|Title of Invention||
"A NON-INVASIVE DNA ISOLATION METHODOLOGY IN DAIRY ANIMALS"
|Abstract||This invention relates to a novel process for purifying and/or isolating nucleic acids from fecal/epithelial tissue in cattle and buffalo comprising disrupting the dead fecal epithelial tissue, selectively protecting the nucleic acids and finally purifying them by: i) washing of faeces with mucous membrane with sterile phosphate buffered saline, removing excess water carefully by micropipette ii) grinding in presence of liquid nitrogen, extracting with SOmMtris pH 8.0, 30 mM EDTA and 450 mM Nacl, Homogenizing for 5 minutes on a vortex mixture. iii) Adding 120 µl 10% SDS and 15 ul proteinasek 10 mg/ml and incubating at 60°C for 3 hrs and precipitating proteins and cellular debris by 400 µl SMNacl and incubating in ice for 15 mins. iv) Centrifuging at room temperature at 12,000 rpm for 20 mins, adding supernatant to a tube containing 250 µl of gnanidine hydrpchloride 8M, pH80, 250 |al ammonium acetate (0.50 m) and 10 µl RNAse A (Img/ml), mixing gently at room temperature (20°C) for 90 mins. v) Precipitating nucleic acid by adding 0.5 volumes of chilled isopropyl alcohol and centrifugation at 7000 rpm for 5 mins at 4°C.|
|Full Text||Field of the Invention;
The invention relates to a novel process for purifying and/or isolating nucleic acids from fecal/epithelial tissue in cattle and buffalo.
Background of the Invention;
Genomic DNA acts as a major starting material for any kind of molecular genetic work like, identification, paternity control, genetic testing, QTL analysis, etc. Common genomic DNA isolation is based on a procedure in which the source material is either blood or any other soft tissue. In diary animals, different types of source materials are used like, the traditional blood sample, ear tag, hair follicles, semen, milk (Lipkin et al., 1993) etc. For forensic purposes, DNA is isolated from traces of tissue samples present in blood stains, fingerprints, dental remains, skeletal evidence, specimens from fires, explosions, airplane crashes, and other traumatic events. For most mammalian species, DNA isolation from blood is a universal and widely used method for any type of molecular biology work, as this method gives a good quality and quantity of DNA and a little amount of blood is enough to get the required amount of DNA. Blood is easily available and can be collected without harming the animal. Mammalian tissue exhibit a considerable variation in their gross and microscopic structures; hence a single DNA extraction technique is not suitable for all tissue types. Many techniques are current used for genomic DNA isolation depending upon the type, nature and amount of tissue sample available (Blin and Stafford), 1976; Bowtell, 1987; Gustafson et al., 1987; Kupiec et al., 1987; Sambrook et al., 1990; Roe et al., 1996; Singh et al., 2005). DNA extraction methods from such a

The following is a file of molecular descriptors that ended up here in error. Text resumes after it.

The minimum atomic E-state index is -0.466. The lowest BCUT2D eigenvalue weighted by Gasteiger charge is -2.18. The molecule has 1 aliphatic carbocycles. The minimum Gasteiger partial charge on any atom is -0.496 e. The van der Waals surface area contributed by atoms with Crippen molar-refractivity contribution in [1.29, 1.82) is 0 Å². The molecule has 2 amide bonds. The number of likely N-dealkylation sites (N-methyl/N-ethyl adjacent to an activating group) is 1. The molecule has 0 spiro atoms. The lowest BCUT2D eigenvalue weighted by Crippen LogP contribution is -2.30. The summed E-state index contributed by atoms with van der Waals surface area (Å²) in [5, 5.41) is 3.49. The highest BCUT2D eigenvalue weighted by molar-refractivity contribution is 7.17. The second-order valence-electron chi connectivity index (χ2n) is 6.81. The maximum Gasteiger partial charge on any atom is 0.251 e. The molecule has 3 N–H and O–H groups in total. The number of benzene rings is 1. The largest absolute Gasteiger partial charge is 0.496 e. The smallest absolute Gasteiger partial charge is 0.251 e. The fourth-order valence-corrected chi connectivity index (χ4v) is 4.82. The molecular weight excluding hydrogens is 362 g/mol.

variety of of biological samples involves three basic steps. The first step is the lysis of the animal cell, nuclear membrane and mitochondrial membrane to release genomic DNA mitochondrial DNA and cytoplasmic RNA. This is achieved by a strong anionic detergent such as sodium dodecyl sulfate (SDS) by the disruption of cell membranes. Since DNA is very robust, it is not adversely affected by SDS treatment. The lysis step is assisted by Proteinase K, a serine protease which digests the protein and frees the DNA from any proteins associated with it (euchromatin structures/histones, etc.). The second step is the removal of (separation of) complex macromolecules (protein, lipid and polysaccharides) from aqueous solutions containing nucleic acids, upon treatment with organic solvents such as phenol/guanidine hydrochloride, followed by centrifugation. Buffer saturated phenol at a neutral pH brings all macromolecules together at the buffer-phenol interface. Finally, the DNA